If they worked for a company that was seen by the public as less than admirable, and they felt like the public was wrong—bad media coverage, not understanding the industry, or any of a variety of reasons—then they were more likely to be satisfied with the job and proud of the company. Just like underdogs, when workers believe they have been on the receiving end of unjustified criticism, they end up wanting to prove the haters wrong. That’s the core of what drives underdogs. Something about unjustified criticism not only leads to greater motivation and innovation, but leads to greater satisfaction with the organization that you are working for.

I’ve spent over a decade examining the motivating power that organizations can have over individuals. And one of the things I’ve found is that people don’t want to just join a company; they want to join a crusade. Perhaps better said, the way to motivate people is to give them a clear and concise answer to the question “What are we fighting for?”

And one of the ways you can answer that question is the Underdog Fight. The fight to prove doubters and haters wrong and show the world what you’re truly capable of is a powerful force—and a potent way to motivate your team.

And there are so many examples throughout history of leaders embracing that underdog status.

Even in business history there are countless examples of leaders saying, “You know what? The establishment, the industry, they don’t believe that we’re a significant player. Our competitors don’t actually believe that we’re a threat, and we’re going to show they’re wrong.”

My favorite example, and a relatively recent one, is the story of how Netflix bounced back from a rejection by Blockbuster and defeated basically the entire movie rental industry.

If you’re older than 30, then you probably remember that Netflix started not as an Oscar- and Emmy-winning streaming video service, but as a DVD-by-mail service. The company was started because founder Reed Hastings was tired of late fees from established players like Blockbuster for not returning his DVDs on time. Because DVDs were so light and flexible, it was easy to ship them around the country and give customers a prepaid mailer to ship them back whenever they wanted. No late fees, but no new DVD until you returned the old one.

We look back on it as a genius idea, but the market at the time wasn’t so sure. Netflix had some early investors, but couldn’t get customers on board fast enough. And so it was losing money too fast. Hastings and the other senior leaders began courting Blockbuster as a potential savior for the company. The idea was that if they could sell themselves to Blockbuster, they could keep everyone employed. But it would also allow Blockbuster to offer this new, DVD-by-mail service.

Blockbuster, however, ignored their courtship attempts for a long-time. Finally, they decided they would entertain Netflix’s offer, but they weren’t exactly welcoming. One random day, the CFO’s office in Dallas reached out and told Hastings and company (based in Silicon Valley) that they could meet tomorrow morning. Despite the offensive nature of a short-notice meeting offer made to a company halfway across the country, Hastings and the senior leadership team took them up on the meeting. They chartered a plane that left at five in the morning from California to get to that meeting in Dallas with Blockbuster on time. And in that meeting they presented their case for why Netflix was a beautiful acquisition.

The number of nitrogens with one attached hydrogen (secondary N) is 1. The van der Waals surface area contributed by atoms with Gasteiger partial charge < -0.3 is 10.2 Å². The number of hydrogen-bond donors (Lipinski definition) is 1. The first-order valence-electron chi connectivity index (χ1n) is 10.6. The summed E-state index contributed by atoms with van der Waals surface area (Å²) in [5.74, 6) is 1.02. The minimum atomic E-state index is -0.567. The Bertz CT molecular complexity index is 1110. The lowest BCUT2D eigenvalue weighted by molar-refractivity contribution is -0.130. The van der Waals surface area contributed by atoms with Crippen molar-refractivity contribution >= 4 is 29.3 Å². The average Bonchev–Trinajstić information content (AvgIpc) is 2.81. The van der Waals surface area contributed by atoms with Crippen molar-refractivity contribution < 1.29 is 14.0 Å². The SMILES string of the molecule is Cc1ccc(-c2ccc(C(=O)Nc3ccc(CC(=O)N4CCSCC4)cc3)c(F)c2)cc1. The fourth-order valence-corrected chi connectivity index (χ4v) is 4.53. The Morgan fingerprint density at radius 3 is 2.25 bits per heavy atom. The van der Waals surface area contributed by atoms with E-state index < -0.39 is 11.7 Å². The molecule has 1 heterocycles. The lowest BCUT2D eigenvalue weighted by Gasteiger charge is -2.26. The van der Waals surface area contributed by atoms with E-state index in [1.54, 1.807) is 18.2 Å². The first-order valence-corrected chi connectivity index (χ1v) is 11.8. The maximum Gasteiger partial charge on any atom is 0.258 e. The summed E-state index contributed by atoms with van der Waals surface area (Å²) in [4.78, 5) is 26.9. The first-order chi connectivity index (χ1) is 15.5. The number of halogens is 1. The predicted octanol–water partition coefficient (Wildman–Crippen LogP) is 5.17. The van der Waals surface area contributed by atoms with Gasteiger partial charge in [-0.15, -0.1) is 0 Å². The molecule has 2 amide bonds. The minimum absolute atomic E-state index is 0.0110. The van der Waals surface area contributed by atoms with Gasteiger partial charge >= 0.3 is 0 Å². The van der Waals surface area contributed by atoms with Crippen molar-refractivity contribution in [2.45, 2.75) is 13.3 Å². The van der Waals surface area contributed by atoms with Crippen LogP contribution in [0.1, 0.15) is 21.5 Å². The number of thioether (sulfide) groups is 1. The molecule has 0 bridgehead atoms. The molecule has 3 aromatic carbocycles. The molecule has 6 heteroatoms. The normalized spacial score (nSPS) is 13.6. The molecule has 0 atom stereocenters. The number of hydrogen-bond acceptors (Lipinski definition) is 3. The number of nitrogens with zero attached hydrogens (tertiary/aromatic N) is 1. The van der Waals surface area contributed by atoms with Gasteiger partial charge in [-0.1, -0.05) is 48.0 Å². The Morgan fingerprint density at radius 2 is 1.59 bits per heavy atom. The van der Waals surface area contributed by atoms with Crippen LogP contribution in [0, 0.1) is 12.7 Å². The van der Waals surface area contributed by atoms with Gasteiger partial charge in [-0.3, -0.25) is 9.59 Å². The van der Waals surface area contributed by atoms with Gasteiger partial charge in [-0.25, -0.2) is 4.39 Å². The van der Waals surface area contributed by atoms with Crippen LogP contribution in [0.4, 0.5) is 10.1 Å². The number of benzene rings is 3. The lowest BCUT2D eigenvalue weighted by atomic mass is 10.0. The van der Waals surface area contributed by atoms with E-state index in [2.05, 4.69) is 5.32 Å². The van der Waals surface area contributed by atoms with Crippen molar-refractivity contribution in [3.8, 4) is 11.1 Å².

And then, they listened as the CFO of Blockbuster arrogantly explained to them how every dot com company was about to implode, how the internet was overrated, and how brick and mortar retail was going to survive for a very long time. But when the time came to talk about purchasing the company, the CFO still asked Hastings for a number.

Reed Hastings quoted him $50 million. It was a non-starter for the CFO. No deal. Blockbuster, a company who would be bankrupt a decade later at the hand of Netflix, had the opportunity to purchase Netflix for $50 million and turned it down. In their arrogance as the established players, they believed that brick and mortar would be there forever and that tech companies like Netflix were overrated.

Reed Hastings didn’t get $50 million, but I’m willing to bet on that plane ride back
from that meeting he realized he had something far more valuable: He now had a true underdog story.

And the way Netflix has been led ever since seems to be leveraging that underdog story in new markets. Once they had proven themselves against movie rentals, they went after the cable television industry. Once they had proven themselves there, they went after Hollywood and established television studios. And you can bet that once they win there, they’ll find a new industry to target and leverage the underdog story to victory.

The story of Rocky Balboa, and the lesson of Netflix, is that leaders capture a powerful motivational force when they can tell an underdog story. If you can point to how your team has been discounted or underrated and you can point to how those critics are wrong, then you can tap into that same motivational force.

That is how underdogs win, or at least why they win more often than they should.



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About the author

David Burkus is an organizational psychologist, keynote speaker, and bestselling author of five books on leadership and teamwork.